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Levanon • Martin • Poulenc • Shostakovich: Works for Piano and Orchestra

MultiPiano Ensemble; Royal Philharmonic Orchestra/Dmitry Yablonsky (Naxos)

Our rating 
4.0 out of 5 star rating 4.0

Levanon • Martin • Poulenc • Shostakovich
Aryeh Levanon: Land of Four Languages; Martin: Petite symphonie concertante (arr. Lev); Poulenc: Concerto for Two Pianos; Shostakovich: Concertino for two pianos (arr. Lev)
MultiPiano Ensemble; Royal Philharmonic Orchestra/Dmitry Yablonsky
Naxos 8.573802   60:36 mins


Given the unusual forces required to perform Frank Martin’s Petite symphonie concertante it’s perhaps not surprising that this powerful work, scored for harp, harpsichord, piano and two string orchestras, is rarely heard these days. Tomer Lev’s skilful rearrangement of the solo parts for three pianos undoubtedly gives Martin’s music a new lease of life, particularly in this warmly recorded performance which communicates great intensity and emotional commitment. The inevitable downside is the loss of the distinctive timbres of the harp and harpsichord whose writing tends to sound more amorphous when transferred to the piano. On the other hand, Lev’s decision to place a pencil inside the keyboard at the opening of the slow movement, so as to imitate the eerie strumming sound of the original harpsichord part, works wonderfully well.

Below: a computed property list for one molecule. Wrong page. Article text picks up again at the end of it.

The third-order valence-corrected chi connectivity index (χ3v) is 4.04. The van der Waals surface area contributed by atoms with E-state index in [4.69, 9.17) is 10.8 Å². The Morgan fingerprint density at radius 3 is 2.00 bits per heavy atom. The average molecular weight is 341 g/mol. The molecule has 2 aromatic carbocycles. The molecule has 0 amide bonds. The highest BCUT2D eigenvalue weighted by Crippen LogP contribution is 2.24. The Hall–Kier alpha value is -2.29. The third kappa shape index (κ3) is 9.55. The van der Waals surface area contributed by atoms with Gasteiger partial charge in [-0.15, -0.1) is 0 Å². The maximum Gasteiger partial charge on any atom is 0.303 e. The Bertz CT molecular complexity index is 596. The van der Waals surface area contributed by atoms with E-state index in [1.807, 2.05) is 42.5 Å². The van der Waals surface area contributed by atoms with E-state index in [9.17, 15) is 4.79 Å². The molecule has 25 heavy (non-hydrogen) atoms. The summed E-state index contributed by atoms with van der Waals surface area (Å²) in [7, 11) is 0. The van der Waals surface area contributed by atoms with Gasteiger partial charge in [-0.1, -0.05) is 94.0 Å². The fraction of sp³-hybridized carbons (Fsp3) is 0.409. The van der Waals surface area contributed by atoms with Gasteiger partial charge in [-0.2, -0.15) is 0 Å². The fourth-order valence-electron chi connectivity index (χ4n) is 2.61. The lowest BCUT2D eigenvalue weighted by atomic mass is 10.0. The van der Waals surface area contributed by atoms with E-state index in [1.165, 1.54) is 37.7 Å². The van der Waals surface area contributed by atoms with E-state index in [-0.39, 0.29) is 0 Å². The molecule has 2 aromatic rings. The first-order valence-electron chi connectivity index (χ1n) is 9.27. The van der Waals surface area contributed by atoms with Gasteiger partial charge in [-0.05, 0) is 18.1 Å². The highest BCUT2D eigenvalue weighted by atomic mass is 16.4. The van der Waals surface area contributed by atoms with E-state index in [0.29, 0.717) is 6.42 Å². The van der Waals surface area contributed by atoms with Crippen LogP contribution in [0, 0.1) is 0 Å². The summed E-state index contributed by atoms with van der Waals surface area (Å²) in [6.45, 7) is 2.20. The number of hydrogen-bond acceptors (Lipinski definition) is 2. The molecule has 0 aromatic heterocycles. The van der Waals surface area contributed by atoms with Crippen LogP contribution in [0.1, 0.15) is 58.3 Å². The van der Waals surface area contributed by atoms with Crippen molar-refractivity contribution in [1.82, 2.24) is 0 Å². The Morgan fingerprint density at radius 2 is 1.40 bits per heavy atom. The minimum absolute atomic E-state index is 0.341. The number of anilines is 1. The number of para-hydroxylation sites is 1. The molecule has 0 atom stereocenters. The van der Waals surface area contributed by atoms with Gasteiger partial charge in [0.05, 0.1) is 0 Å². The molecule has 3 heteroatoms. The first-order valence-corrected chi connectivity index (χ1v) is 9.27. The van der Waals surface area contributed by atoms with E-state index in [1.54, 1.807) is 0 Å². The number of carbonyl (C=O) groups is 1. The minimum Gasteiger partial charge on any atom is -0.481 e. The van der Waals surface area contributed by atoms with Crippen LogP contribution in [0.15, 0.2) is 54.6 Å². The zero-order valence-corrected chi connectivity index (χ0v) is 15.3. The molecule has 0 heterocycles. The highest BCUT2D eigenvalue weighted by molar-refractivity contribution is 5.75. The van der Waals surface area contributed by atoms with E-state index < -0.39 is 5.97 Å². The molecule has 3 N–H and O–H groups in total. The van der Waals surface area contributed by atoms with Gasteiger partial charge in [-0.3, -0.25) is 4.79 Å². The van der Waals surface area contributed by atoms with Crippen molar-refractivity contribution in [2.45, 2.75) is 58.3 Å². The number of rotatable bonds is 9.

In contrast to the somewhat controversial arrangement of the Martin, the Shostakovich Concertino for two pianos, with additional parts devised by Lev for string orchestra sounds completely idiomatic, and this beautifully blended performance serves the music most effectively. Likewise, the MultiPiano Ensemble delivers exuberant playing in Israeli composer Aryeh Levanon’s attractive folk-inflected Land of Four Languages.

There’s also much to admire in the MultiPiano’s Poulenc. Ensemble between the soloists, even in the most dauntingly challenging passages, is pretty well flawless, and the RPO under Dmitry Yablonsky are incisive partners relishing the music’s almost schizophrenic changes of mood. The pianists are at their most convincing in the reflective moments of the score, such as the hypnotic imitation of Balinese gamelan at the close of the first movement, whereas the more frenetic writing occasionally sounds a tad cautious.


Erik Levi